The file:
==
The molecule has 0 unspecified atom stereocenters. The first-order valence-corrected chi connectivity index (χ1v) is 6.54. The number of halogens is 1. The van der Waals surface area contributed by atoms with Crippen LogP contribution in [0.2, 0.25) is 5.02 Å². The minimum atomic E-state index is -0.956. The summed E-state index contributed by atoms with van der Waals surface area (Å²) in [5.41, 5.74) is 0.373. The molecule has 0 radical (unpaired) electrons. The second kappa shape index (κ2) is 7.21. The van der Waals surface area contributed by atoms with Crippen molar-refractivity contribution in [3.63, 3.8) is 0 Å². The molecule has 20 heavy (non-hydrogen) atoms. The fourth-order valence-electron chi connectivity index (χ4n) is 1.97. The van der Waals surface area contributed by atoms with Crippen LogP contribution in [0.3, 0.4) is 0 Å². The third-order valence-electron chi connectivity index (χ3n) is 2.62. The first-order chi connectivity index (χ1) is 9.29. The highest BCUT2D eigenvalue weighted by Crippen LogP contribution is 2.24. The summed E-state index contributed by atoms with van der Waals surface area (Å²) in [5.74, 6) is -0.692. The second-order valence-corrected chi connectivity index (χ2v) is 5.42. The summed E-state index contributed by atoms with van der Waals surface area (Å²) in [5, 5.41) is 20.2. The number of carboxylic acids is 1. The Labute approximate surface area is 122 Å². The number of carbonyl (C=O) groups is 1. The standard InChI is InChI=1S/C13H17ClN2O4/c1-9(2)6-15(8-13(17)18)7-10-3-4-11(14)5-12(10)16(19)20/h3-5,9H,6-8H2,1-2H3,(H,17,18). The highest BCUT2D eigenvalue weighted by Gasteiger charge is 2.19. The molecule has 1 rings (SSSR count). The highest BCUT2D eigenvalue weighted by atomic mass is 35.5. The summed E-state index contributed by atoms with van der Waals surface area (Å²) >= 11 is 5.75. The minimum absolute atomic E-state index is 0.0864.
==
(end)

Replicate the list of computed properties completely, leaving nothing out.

The molecule has 0 unspecified atom stereocenters. The first-order valence-corrected chi connectivity index (χ1v) is 6.54. The number of halogens is 1. The van der Waals surface area contributed by atoms with Crippen LogP contribution in [0.2, 0.25) is 5.02 Å². The minimum atomic E-state index is -0.956. The summed E-state index contributed by atoms with van der Waals surface area (Å²) in [5.41, 5.74) is 0.373. The molecule has 0 radical (unpaired) electrons. The second kappa shape index (κ2) is 7.21. The van der Waals surface area contributed by atoms with Crippen molar-refractivity contribution in [3.63, 3.8) is 0 Å². The molecule has 20 heavy (non-hydrogen) atoms. The fourth-order valence-electron chi connectivity index (χ4n) is 1.97. The van der Waals surface area contributed by atoms with Crippen LogP contribution in [0.3, 0.4) is 0 Å². The third-order valence-electron chi connectivity index (χ3n) is 2.62. The first-order chi connectivity index (χ1) is 9.29. The highest BCUT2D eigenvalue weighted by Crippen LogP contribution is 2.24. The summed E-state index contributed by atoms with van der Waals surface area (Å²) in [5.74, 6) is -0.692. The second-order valence-corrected chi connectivity index (χ2v) is 5.42. The summed E-state index contributed by atoms with van der Waals surface area (Å²) in [5, 5.41) is 20.2. The number of carboxylic acids is 1. The Labute approximate surface area is 122 Å². The number of carbonyl (C=O) groups is 1. The standard InChI is InChI=1S/C13H17ClN2O4/c1-9(2)6-15(8-13(17)18)7-10-3-4-11(14)5-12(10)16(19)20/h3-5,9H,6-8H2,1-2H3,(H,17,18). The highest BCUT2D eigenvalue weighted by Gasteiger charge is 2.19. The molecule has 1 rings (SSSR count). The highest BCUT2D eigenvalue weighted by atomic mass is 35.5. The summed E-state index contributed by atoms with van der Waals surface area (Å²) >= 11 is 5.75. The minimum absolute atomic E-state index is 0.0864.